As a result of the flotation of new issues of treasury bonds and conversion of part of the treasury certificates outstanding treasury bonds accounted for up to 69 percent of total domestic debts as at 1996.

         In line with government policy of reducing reliance on monetary financing of deficit, the federal government through Debt management office (DMO) in 2003 raised fund through the capital market by issuing the first FGN bonds, the government was able to raise N27.6 billion out of the N150 billion worth of bond issued representing about 5.4 percent of total domestic debt stock.

         Since the early 1960s, the ratio of domestic debt to gross domestic product (GDP) has increased

A decade later by 1974 this ratio went up slightly to 6.9 percent of GDP. But by 1984, the domestic debt to the GDP ratio was over 40 percent, although it declined slightly in the 1990s, it has since 2000 moved upward, (Asogwa 2009)

         He further opined that Nigeria has not been alone in experiencing escalating level of government domestic indebtedness but in comparison to other countries in sub-Sahara Africa. Nigeria’s domestic debt to GDP ratio is clearly on the high side.

         One can analyze the debt from its size or by considering its different components the evolution of the domestic stock of government debt is measured relative to national output. This is shown by the size of the domestic debt structure both in nominal terms as a percentage of total debt has grown tremendously from N0.23 billion at inception and it stood at N1.86 billion as at 1980.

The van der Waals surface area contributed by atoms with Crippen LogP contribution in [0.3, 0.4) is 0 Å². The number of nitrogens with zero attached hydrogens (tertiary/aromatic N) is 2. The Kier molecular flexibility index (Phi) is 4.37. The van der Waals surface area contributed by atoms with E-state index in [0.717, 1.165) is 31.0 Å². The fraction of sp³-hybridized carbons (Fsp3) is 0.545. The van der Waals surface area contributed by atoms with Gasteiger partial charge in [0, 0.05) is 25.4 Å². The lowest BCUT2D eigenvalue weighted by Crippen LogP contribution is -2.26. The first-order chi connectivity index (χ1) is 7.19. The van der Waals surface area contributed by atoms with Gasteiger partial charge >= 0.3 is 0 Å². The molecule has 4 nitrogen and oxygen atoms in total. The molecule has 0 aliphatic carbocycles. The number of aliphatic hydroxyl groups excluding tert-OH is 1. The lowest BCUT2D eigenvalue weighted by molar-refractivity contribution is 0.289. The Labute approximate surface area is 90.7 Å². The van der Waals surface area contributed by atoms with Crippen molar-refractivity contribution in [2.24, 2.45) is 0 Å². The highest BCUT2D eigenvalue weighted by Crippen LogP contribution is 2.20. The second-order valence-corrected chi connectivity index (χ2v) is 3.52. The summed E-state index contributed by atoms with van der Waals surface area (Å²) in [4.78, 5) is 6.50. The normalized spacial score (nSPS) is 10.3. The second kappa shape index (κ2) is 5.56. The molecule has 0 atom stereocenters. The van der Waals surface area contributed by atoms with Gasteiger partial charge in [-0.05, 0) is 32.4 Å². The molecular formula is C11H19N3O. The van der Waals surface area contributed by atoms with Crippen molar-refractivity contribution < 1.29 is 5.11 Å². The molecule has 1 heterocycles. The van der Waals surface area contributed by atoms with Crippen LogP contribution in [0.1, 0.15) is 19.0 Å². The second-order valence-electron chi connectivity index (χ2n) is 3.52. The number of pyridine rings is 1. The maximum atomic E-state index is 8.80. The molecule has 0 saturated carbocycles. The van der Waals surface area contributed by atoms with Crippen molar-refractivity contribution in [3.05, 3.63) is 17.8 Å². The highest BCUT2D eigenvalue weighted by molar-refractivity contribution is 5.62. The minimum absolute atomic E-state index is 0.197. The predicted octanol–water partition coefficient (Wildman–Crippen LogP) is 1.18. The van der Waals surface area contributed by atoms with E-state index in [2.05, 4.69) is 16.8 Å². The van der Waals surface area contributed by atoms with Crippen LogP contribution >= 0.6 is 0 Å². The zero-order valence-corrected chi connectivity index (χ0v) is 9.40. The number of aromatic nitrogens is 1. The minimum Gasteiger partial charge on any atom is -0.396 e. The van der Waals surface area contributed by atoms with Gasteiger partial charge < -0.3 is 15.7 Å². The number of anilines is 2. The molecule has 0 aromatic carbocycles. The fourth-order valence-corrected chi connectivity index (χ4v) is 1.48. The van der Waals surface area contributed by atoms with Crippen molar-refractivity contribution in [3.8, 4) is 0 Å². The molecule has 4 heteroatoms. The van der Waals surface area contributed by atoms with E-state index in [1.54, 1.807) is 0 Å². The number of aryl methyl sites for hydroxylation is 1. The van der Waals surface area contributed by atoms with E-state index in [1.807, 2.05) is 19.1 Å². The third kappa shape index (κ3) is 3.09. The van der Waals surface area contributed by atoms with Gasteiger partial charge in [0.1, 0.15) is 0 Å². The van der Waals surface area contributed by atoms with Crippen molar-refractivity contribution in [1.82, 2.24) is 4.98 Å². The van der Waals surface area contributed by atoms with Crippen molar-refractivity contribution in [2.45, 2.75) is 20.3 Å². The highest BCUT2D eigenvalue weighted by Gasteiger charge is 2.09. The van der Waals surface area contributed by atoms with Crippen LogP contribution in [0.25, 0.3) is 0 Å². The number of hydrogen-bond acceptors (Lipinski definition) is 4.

It was in 1986 at the inception of structural adjustment program (SAP) that the level of external debt for the first time became larger than the level of domestic debt (Asogwa 2009). Ever since then the stock of external debt has consistently been larger than domestic debt. Alison et al (2003) revealed three theoretical reasons often advanced for government domestic debts.

         The first is for budget deficit financing, secondly is for implementing monetary policy (buying and selling of treasury bills in the open market operation) and the third is to develop the financial instrument so as to deepen the financial markets

           In Nigeria several factors have been advanced to explain the changing domestic debt profile between 1960 to 2003 (Odozi 1996, Rapu 2003) the major factors include high budgets deficits low output growth, large expenditure, high inflation rate and narrow revenue base witnessed in the 1980s. Output growth declined as it recorded annual average value of 5.9 percent in 1980-1984, 4 percent in 1990-1994 and 2.8% in 1998-1999.

(Alison 2003). However growth was recorded in 2003, it is usually expected that as countries expand their output, they also tend to rely more heavily on domestic debt issuance to finance growth. There is thus, a strong cross-country relationship between economic growth and the total size of the debt market.